“I can’t preserve this body,” she said. “It’s too late. And I can’t make him look the same, either.” Maybe Brimstone would have known how to conjure those fiery wings, but they were far beyond her. “He won’t be a seraph anymore.”

  “It doesn’t matter,” Akiva said. She met his eyes, his red, red eyes, and she wanted to do this for him. “As long as he is himself,” he said. “That’s all that matters.”

  Yes, she told herself, and wanted to believe it as firmly as he did. Soul is what matters. Flesh is vessel. “Okay.” She took a deep breath and looked down at Hazael. “Give me the thurible.”

  Her words were met with a silence that was like sinking.

  Sinking.

  Oh no. No. Karou stared at Hazael’s dead face, his open blue eyes, his laugh lines, and her upwelling sorrow overwhelmed her with its force. No. She bit her lip, willing it to stillness. She was rigid. She had to be. Her grief… if she let it out, it would be a magician’s scarf, one grief tied to another to another, it would never end. She didn’t want to look up again, to see the stricken faces frozen in that terrible silence.

  “We didn’t… we didn’t have one.” Liraz. Whispering. “We brought him here. To you.”

  Akiva was hoarse. “It’s only been a day. Karou. Please.” As if it were a matter of persuading her.

  They didn’t understand. How could they? She had never told Akiva how it worked, how tenuous the soul’s connection grew after death, or how easily it could be cast adrift if it was not contained. She had never told him, and now there was nothing in the air or aura of this dead angel—soldier, killer, beloved brother—no impression of light or laughter to go along with those blue eyes and laugh lines, no stir of any kind to brush against her senses and tell her who he was because… he wasn’t.

  She looked up. She forced herself to meet Akiva’s red eyes and Liraz’s so they would see and understand her sorrow.

  And know that Hazael’s soul was lost.

  77

  TO LIVE

  It was her sorrow that undid Akiva. One look and he knew. Hazael was gone.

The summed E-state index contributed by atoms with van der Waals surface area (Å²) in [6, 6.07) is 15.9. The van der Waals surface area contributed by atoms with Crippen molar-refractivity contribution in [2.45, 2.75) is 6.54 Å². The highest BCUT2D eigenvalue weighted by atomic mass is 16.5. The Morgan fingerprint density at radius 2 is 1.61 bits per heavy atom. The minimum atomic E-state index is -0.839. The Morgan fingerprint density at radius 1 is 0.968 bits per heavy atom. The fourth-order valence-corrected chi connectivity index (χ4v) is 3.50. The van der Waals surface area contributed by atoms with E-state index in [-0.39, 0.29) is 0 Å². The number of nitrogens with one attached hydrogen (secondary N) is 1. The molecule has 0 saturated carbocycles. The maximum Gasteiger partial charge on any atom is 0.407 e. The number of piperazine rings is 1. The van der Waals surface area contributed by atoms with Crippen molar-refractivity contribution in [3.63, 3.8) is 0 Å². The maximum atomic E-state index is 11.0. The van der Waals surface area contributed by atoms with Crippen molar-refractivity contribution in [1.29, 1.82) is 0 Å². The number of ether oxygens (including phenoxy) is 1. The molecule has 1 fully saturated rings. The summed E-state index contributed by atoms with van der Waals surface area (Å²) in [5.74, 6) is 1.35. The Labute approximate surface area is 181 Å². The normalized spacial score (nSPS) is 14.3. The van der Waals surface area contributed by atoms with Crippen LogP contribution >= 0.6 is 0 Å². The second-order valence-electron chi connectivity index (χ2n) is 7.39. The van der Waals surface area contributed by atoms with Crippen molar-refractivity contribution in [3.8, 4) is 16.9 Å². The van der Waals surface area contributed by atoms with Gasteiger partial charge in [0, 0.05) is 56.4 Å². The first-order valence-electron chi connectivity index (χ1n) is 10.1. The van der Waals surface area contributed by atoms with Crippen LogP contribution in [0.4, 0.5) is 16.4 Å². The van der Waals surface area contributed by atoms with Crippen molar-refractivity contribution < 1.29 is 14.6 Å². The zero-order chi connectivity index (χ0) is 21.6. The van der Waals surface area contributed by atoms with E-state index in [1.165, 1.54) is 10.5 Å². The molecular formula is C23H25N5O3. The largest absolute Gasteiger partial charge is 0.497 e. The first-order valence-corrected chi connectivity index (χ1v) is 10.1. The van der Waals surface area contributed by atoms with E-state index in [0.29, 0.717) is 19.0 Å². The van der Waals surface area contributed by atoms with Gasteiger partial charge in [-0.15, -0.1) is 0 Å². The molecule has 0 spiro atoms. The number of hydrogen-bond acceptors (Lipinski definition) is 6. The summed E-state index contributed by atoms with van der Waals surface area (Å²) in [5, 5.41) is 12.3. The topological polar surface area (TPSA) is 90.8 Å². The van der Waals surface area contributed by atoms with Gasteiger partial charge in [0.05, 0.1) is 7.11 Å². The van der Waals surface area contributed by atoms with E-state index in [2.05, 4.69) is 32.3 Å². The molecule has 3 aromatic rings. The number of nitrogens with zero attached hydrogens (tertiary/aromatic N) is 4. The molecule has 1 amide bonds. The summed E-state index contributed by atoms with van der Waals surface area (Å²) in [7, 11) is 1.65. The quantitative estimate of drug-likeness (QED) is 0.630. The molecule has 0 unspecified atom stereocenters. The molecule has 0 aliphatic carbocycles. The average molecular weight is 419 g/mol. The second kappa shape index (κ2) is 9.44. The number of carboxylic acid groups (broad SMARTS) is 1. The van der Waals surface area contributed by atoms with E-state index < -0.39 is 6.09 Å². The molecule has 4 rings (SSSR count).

“No!” Liraz’s cry was choked, airless, nearly soundless, and she was in motion.

  Akiva didn’t have the strength to restrain her. She couldn’t have much stren
gth left, either. Even after the sickness of the hamsas, she had borne most of Hazael’s weight on the long journey here—and for what, all for nothing—and sometimes his weight, too, catching him by an arm and screaming at him to wake up when he would start to slide into the darkness. The darkness, the darkness. Even now it was lapping at him.

  What had he done in Astrae?

  He didn’t know. He had known only the thrum in his skull and the gathering, the pressure, the pressure, and he had grabbed Liraz and held her to him, fallen on Hazael and held him, too, and the blast when it came—from where?—had carried them clear. Far away, far, and not one dagger of all the glass of the shattered Sword—not one splinter—had touched them.

  They had brought Hazael to a field and he was already dead. But what is death? Akiva had thought of Karou. Of course he had. Hope, he had told himself, on his knees in the grass, weak and dazed and numb. Her name means hope.

  But not in their language, and not for them.

  Liraz lunged at Karou and Akiva reached after her but he was too slow. She hit Karou and slammed her backward. There was a chair lying on its side. They went down. Karou cried out in pain.

  Liraz found air. “You’re lying!” she screamed.

  Screamed.

  Akiva was moving, but it was like wading through darkness; the serpent-woman was faster—the serpent-woman was Issa, he knew her from Karou’s drawings. She must have been the one in the thurible. Thurible thurible thurible. Why hadn’t he had a thurible? But maybe the blast had torn away Hazael’s soul; maybe it was already gone when they laid him in the field, and there had never been a chance of saving him. They would never know. Hazael was gone, that was all that mattered.